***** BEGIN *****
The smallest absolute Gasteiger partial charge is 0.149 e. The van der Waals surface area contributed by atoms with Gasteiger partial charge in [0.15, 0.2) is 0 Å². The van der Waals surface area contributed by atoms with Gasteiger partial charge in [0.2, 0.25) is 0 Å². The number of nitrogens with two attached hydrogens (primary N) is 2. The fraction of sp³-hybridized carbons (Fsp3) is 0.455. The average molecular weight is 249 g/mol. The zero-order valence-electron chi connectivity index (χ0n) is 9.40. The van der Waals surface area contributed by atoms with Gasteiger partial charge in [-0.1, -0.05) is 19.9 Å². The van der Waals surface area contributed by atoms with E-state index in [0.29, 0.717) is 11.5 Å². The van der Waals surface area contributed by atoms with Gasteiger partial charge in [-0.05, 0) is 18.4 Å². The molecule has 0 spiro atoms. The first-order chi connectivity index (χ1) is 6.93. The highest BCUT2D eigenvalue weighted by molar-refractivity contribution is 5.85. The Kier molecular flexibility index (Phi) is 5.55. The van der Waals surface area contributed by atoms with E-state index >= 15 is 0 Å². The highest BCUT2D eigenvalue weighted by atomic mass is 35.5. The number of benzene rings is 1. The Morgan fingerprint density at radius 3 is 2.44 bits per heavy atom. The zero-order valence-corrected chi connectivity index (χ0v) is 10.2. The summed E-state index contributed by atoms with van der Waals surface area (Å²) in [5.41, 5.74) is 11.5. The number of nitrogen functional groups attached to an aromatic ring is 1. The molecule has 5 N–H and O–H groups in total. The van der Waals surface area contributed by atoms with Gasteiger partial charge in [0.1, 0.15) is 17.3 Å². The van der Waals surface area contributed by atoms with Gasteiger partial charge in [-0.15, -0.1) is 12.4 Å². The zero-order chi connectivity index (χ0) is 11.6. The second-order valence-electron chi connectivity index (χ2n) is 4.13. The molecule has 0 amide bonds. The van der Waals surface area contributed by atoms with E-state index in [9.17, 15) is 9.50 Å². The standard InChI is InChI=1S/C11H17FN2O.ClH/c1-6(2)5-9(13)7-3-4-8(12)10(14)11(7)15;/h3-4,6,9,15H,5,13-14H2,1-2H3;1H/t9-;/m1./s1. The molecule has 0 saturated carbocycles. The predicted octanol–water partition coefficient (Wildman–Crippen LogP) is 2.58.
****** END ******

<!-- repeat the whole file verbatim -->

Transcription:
The smallest absolute Gasteiger partial charge is 0.149 e. The van der Waals surface area contributed by atoms with Gasteiger partial charge in [0.15, 0.2) is 0 Å². The van der Waals surface area contributed by atoms with Gasteiger partial charge in [0.2, 0.25) is 0 Å². The number of nitrogens with two attached hydrogens (primary N) is 2. The fraction of sp³-hybridized carbons (Fsp3) is 0.455. The average molecular weight is 249 g/mol. The zero-order valence-electron chi connectivity index (χ0n) is 9.40. The van der Waals surface area contributed by atoms with Gasteiger partial charge in [-0.1, -0.05) is 19.9 Å². The van der Waals surface area contributed by atoms with E-state index in [0.29, 0.717) is 11.5 Å². The van der Waals surface area contributed by atoms with Gasteiger partial charge in [-0.05, 0) is 18.4 Å². The molecule has 0 spiro atoms. The first-order chi connectivity index (χ1) is 6.93. The highest BCUT2D eigenvalue weighted by molar-refractivity contribution is 5.85. The Kier molecular flexibility index (Phi) is 5.55. The van der Waals surface area contributed by atoms with E-state index >= 15 is 0 Å². The highest BCUT2D eigenvalue weighted by atomic mass is 35.5. The number of benzene rings is 1. The Morgan fingerprint density at radius 3 is 2.44 bits per heavy atom. The zero-order valence-corrected chi connectivity index (χ0v) is 10.2. The summed E-state index contributed by atoms with van der Waals surface area (Å²) in [5.41, 5.74) is 11.5. The number of nitrogen functional groups attached to an aromatic ring is 1. The molecule has 5 N–H and O–H groups in total. The van der Waals surface area contributed by atoms with Gasteiger partial charge in [0.1, 0.15) is 17.3 Å². The van der Waals surface area contributed by atoms with Gasteiger partial charge in [-0.15, -0.1) is 12.4 Å². The zero-order chi connectivity index (χ0) is 11.6. The second-order valence-electron chi connectivity index (χ2n) is 4.13. The molecule has 0 amide bonds. The van der Waals surface area contributed by atoms with E-state index in [9.17, 15) is 9.50 Å². The standard InChI is InChI=1S/C11H17FN2O.ClH/c1-6(2)5-9(13)7-3-4-8(12)10(14)11(7)15;/h3-4,6,9,15H,5,13-14H2,1-2H3;1H/t9-;/m1./s1. The molecule has 0 saturated carbocycles. The predicted octanol–water partition coefficient (Wildman–Crippen LogP) is 2.58.